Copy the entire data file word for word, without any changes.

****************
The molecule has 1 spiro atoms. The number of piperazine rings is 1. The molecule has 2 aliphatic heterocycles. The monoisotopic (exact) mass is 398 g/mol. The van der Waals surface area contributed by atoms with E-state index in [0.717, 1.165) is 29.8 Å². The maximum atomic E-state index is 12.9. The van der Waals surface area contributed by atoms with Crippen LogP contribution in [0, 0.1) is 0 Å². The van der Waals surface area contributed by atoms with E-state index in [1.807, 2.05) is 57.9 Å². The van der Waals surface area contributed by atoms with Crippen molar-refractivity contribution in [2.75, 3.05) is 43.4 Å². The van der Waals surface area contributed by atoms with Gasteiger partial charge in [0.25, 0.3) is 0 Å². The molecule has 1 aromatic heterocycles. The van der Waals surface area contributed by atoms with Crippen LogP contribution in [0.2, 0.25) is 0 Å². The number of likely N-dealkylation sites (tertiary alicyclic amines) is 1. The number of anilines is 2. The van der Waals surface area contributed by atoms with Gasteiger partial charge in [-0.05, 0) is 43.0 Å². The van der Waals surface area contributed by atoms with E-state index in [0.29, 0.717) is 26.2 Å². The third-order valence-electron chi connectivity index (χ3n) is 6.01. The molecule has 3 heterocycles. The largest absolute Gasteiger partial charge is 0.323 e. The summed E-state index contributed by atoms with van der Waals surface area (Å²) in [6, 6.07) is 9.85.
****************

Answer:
The molecule has 1 spiro atoms. The number of piperazine rings is 1. The molecule has 2 aliphatic heterocycles. The monoisotopic (exact) mass is 398 g/mol. The van der Waals surface area contributed by atoms with E-state index in [0.717, 1.165) is 29.8 Å². The maximum atomic E-state index is 12.9. The van der Waals surface area contributed by atoms with Crippen LogP contribution in [0, 0.1) is 0 Å². The van der Waals surface area contributed by atoms with E-state index in [1.807, 2.05) is 57.9 Å². The van der Waals surface area contributed by atoms with Crippen molar-refractivity contribution in [2.75, 3.05) is 43.4 Å². The van der Waals surface area contributed by atoms with Gasteiger partial charge in [0.25, 0.3) is 0 Å². The molecule has 1 aromatic heterocycles. The van der Waals surface area contributed by atoms with Crippen LogP contribution in [0.2, 0.25) is 0 Å². The number of likely N-dealkylation sites (tertiary alicyclic amines) is 1. The number of anilines is 2. The van der Waals surface area contributed by atoms with Gasteiger partial charge in [-0.05, 0) is 43.0 Å². The van der Waals surface area contributed by atoms with E-state index in [0.29, 0.717) is 26.2 Å². The third-order valence-electron chi connectivity index (χ3n) is 6.01. The molecule has 3 heterocycles. The largest absolute Gasteiger partial charge is 0.323 e. The summed E-state index contributed by atoms with van der Waals surface area (Å²) in [6, 6.07) is 9.85.